Uncut’s greatest lost albums

Masterpieces and forgotten releases from Neil Young, The Who, Bowie and more, still hard to find today…

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(Buddha, 1969; Sequel, 1992)

The Hendrix connection – Jimi produced it, and plays on a number of tracks – has long made this a collectable. But, lifted by Ernie Graham’s fine songwriting, this Irish band’s sole LP deserves to be more than a footnote on the great guitarist’s discography. It is whimsical, sunshiney psych-pop of the post-Pepper type, with hints of Van Morrison here, maybe a little Love there, and remarkably free of the curdling blues-rock you might have expected from a long-term support act to the Experience. Lacking anything approaching a hit, it flopped in both the US and the UK, and a 1992 CD reissue has long since disappeared from view. Which is a shame, as both this and a 1971 self-titled LP (which is available) prove, in Ernie Graham the band possessed a should-have-made-it talent.
EXPECT TO PAY: Around £20 for the CD, over £100 for the original vinyl

The World We Knew
(New Rose, 1987; Triple X, 1994)


Having pursued the wild, hiccupping spirit of Memphis rockabilly as producer for The Cramps and on his own Like Flies On Sherbet, late Big Star legend Alex Chilton [see pp8-10] continued the quest in 1979 when he hooked up with Dada-inspired video artist Gustav Falco to form the Panther Burns. Rotating around the ever-present Falco, there have been countless manifestations of the band since, but, with Chilton back producing and playing, this was their definitive statement. The World We Knew was a wondrously sloppy, swampy and spooky collection of obscure, even mysterious covers – its blend of the Sun sound, rough-edged R’n’B and stomping Stax soul presenting an underground history of American rock’n’roll. Look out for the 1994 CD re-release, which adds the Jim-Dickinson produced “Shake Rag” EP – four booglarizing slices of Southern Fried, including the killer “Shade Tree Mechanic.”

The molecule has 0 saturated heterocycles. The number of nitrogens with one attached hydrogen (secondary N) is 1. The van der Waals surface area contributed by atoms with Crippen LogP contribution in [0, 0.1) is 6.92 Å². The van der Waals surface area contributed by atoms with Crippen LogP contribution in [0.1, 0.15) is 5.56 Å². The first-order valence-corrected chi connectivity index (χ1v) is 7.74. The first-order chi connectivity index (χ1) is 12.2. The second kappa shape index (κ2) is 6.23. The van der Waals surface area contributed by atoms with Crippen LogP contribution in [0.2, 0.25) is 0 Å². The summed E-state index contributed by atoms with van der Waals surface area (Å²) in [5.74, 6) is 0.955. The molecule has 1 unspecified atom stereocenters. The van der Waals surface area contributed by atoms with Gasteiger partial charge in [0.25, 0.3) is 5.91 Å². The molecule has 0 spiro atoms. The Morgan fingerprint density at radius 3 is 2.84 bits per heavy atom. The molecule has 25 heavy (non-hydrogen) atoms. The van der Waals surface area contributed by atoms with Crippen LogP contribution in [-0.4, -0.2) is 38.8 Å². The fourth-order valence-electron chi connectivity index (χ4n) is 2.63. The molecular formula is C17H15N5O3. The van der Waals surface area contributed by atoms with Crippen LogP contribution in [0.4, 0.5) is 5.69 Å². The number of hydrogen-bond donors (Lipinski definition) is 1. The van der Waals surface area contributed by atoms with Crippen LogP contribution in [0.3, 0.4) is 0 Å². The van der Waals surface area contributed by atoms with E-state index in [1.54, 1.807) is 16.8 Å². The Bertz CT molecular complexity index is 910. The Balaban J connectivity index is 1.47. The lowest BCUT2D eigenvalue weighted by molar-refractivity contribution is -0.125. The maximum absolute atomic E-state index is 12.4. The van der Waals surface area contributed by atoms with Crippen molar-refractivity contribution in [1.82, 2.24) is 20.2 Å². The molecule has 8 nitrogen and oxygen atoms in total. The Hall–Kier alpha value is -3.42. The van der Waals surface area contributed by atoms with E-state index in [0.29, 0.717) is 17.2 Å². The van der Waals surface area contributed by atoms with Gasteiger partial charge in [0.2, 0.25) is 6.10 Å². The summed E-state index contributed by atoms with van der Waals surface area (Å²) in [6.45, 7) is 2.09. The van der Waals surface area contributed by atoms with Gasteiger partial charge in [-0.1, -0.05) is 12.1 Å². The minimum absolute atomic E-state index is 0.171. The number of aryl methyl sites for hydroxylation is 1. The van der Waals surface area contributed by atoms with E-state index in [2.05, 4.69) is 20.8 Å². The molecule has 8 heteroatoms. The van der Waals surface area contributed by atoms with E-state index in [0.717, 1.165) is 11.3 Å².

EXPECT TO PAY: £30-£50

The Incredible New Liverpool Scene
(CBS, 1967)

Following the successful poetry anthology, The Liverpool Scene, published in 1967, featuring the work of Henri, McGough and Brian Patten, the three Liverpool poets were given the opportunity to record an LP, with guitarist Andy Roberts. Patten absented himself last minute, but Henri and McGough performed classic, comical, streetwise poems “Love Is”, “Tonight At Noon”, “Let Me Die A Young Man’s Death” in just two hours – and immediately after an ICA event – at Denmark’s Street’s Regent Sound, where the early Stones demoed. A hit, of sorts, the album spearheaded a revival in performance poetry further fuelled by a Penguin Modern Poets edition, The Mersey Sound. Legal wrangles and lost tapes notwithstanding, a CD release is being plotted.


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